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National Patient Safety Agency
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NPSA supports Infection Control Week with UK-wide guidance

20 October 2008

 

This week (20 – 24th October) healthcare facilities in the NHS have been sent limited edition cards explaining the correct procedures that staff should follow when cleaning their hands.

 

The guidance has been produced in time for this year’s Infection Control Week, by the National Patient Safety Agency (NPSA), NHS Scotland, Northern Ireland’s Department of Health, Social Services and Public Safety (DHSSPS), and the Infection Prevention Society.

 

The guidance, which is the same size as a credit or business card, is the first time that the four home nations have collaborated on a UK-wide initiative on hand hygiene.

 

The card follows the NPSA’s latest patient safety alert, “Clean Hands Save Lives”, which was reissued in England and Wales last month. The card and alert recommend that healthcare staff should clean their hands before and after treating each patient within their immediate contact area, in order to prevent infections spreading.

 

It is an instant reminder to all healthcare staff to practice good hand hygiene at the point of care.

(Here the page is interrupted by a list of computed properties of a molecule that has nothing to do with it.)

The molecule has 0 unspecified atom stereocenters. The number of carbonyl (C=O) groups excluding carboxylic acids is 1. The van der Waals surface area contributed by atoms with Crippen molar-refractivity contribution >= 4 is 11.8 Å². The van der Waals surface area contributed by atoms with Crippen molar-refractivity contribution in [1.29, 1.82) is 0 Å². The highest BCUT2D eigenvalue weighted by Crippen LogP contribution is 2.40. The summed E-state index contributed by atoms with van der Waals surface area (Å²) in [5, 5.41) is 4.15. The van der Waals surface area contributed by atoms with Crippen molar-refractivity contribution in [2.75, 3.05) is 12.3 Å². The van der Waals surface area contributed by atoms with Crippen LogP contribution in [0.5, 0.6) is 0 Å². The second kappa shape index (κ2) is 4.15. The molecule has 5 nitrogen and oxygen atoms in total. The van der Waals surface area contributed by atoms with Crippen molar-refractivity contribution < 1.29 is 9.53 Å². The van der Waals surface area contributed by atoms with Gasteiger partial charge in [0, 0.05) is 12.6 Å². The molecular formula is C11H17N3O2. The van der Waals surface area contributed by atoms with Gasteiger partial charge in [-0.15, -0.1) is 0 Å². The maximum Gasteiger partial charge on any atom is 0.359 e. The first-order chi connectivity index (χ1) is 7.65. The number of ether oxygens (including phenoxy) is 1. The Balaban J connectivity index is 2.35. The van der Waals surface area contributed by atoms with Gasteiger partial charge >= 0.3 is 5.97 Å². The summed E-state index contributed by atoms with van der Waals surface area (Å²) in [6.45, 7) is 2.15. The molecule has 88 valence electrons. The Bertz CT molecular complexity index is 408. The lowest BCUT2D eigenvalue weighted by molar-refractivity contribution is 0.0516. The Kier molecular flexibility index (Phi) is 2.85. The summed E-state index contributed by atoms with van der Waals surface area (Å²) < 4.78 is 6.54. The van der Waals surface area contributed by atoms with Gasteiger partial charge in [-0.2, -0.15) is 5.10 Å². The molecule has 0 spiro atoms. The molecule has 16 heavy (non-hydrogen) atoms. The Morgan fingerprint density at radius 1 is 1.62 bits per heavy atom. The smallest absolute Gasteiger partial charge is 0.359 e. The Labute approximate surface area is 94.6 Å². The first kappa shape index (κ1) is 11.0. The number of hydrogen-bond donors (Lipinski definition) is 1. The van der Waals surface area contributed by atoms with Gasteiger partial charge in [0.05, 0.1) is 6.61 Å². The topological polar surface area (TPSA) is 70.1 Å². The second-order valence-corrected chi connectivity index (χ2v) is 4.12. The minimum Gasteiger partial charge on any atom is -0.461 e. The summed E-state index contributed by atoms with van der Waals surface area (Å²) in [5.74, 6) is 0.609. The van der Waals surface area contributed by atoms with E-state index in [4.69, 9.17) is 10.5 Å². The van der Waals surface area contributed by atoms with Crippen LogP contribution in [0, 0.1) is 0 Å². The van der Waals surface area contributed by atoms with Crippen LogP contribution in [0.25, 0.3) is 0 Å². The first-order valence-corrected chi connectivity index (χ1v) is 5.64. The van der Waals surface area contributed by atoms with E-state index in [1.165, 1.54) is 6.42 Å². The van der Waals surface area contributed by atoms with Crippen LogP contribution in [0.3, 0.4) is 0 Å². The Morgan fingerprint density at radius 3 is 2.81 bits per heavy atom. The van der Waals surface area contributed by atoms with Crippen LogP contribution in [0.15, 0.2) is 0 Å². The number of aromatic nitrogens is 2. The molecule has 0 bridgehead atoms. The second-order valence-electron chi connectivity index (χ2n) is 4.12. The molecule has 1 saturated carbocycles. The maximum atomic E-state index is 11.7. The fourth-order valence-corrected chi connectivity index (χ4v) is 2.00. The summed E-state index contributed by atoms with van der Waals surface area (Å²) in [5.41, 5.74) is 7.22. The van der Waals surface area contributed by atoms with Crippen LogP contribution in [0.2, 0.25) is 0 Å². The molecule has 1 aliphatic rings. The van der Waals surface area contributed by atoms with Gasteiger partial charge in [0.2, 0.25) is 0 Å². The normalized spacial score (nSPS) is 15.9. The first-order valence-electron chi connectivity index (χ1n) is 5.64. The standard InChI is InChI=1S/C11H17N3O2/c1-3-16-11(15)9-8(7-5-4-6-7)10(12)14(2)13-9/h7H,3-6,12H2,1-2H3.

It also reminds staff about when they should use soap and water and when to use alcohol handrub. Although alcohol handrub kills infections such as MRSA and the common cold virus, the gel is ineffective against Clostridium difficile, Norovirus or other diarrhoea-related illnesses. In these instances, or if hands are visibly dirty or there has been any direct contact with bodily fluids, the NPSA advises that liquid soap and water must be used instead to prevent healthcare associated infections spreading from patient to patient, or to visitors.

 

Dr Kevin Cleary, Medical Director at the NPSA said:

 

“The hand hygiene card is designed to be an educational resource which we hope will remind healthcare staff of what they should already be doing when treating patients in hospital and community healthcare settings.

 

“The card supports our patient safety alert which we recently reissued to NHS healthcare staff in England and Wales, while also extending its scope across the UK, in partnership with other key infection control organisations. I urge infection healthcare staff across the NHS to pledge their support to Infection Control Week this year by promoting and following these messages”.

 

Martin Kiernan, President of the Infection Prevention Society said:

 

“We all know that hand hygiene is a key measure for the prevention and control of healthcare associated infections. Although we are making significant steps towards better hand hygiene, improvements with compliance will only continue and be sustained through the commitment, leadership and energy of senior clinicians, nurses and managers in the NHS.